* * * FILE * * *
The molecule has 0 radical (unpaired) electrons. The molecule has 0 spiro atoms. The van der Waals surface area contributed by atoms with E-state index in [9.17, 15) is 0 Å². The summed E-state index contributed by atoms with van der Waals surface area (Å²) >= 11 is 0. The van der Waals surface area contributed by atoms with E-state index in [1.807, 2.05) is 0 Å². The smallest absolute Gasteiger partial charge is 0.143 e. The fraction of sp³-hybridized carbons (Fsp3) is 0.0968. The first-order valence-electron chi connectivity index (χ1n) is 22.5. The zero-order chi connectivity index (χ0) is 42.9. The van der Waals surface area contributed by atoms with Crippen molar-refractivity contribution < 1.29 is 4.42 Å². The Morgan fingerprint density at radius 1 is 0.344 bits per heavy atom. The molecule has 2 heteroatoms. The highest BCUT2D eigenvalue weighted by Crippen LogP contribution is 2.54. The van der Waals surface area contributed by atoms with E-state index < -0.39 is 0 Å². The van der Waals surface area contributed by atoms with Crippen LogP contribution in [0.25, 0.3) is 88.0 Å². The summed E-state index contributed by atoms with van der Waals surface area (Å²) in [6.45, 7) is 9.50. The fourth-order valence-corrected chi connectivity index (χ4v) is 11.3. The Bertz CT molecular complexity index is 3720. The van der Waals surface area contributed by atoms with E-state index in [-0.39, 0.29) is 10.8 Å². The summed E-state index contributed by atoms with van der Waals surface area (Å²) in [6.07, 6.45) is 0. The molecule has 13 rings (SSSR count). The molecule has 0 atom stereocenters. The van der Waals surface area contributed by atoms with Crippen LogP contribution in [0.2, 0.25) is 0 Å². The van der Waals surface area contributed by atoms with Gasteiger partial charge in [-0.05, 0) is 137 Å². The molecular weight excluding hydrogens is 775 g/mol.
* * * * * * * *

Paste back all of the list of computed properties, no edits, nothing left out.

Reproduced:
The molecule has 0 radical (unpaired) electrons. The molecule has 0 spiro atoms. The van der Waals surface area contributed by atoms with E-state index in [9.17, 15) is 0 Å². The summed E-state index contributed by atoms with van der Waals surface area (Å²) >= 11 is 0. The van der Waals surface area contributed by atoms with E-state index in [1.807, 2.05) is 0 Å². The smallest absolute Gasteiger partial charge is 0.143 e. The fraction of sp³-hybridized carbons (Fsp3) is 0.0968. The first-order valence-electron chi connectivity index (χ1n) is 22.5. The zero-order chi connectivity index (χ0) is 42.9. The van der Waals surface area contributed by atoms with Crippen molar-refractivity contribution < 1.29 is 4.42 Å². The Morgan fingerprint density at radius 1 is 0.344 bits per heavy atom. The molecule has 2 heteroatoms. The highest BCUT2D eigenvalue weighted by Crippen LogP contribution is 2.54. The van der Waals surface area contributed by atoms with E-state index < -0.39 is 0 Å². The van der Waals surface area contributed by atoms with Crippen LogP contribution in [0.25, 0.3) is 88.0 Å². The summed E-state index contributed by atoms with van der Waals surface area (Å²) in [6.45, 7) is 9.50. The fourth-order valence-corrected chi connectivity index (χ4v) is 11.3. The Bertz CT molecular complexity index is 3720. The van der Waals surface area contributed by atoms with E-state index in [-0.39, 0.29) is 10.8 Å². The summed E-state index contributed by atoms with van der Waals surface area (Å²) in [6.07, 6.45) is 0. The molecule has 13 rings (SSSR count). The molecule has 0 atom stereocenters. The van der Waals surface area contributed by atoms with Crippen LogP contribution in [0.2, 0.25) is 0 Å². The van der Waals surface area contributed by atoms with Gasteiger partial charge in [-0.05, 0) is 137 Å². The molecular weight excluding hydrogens is 775 g/mol.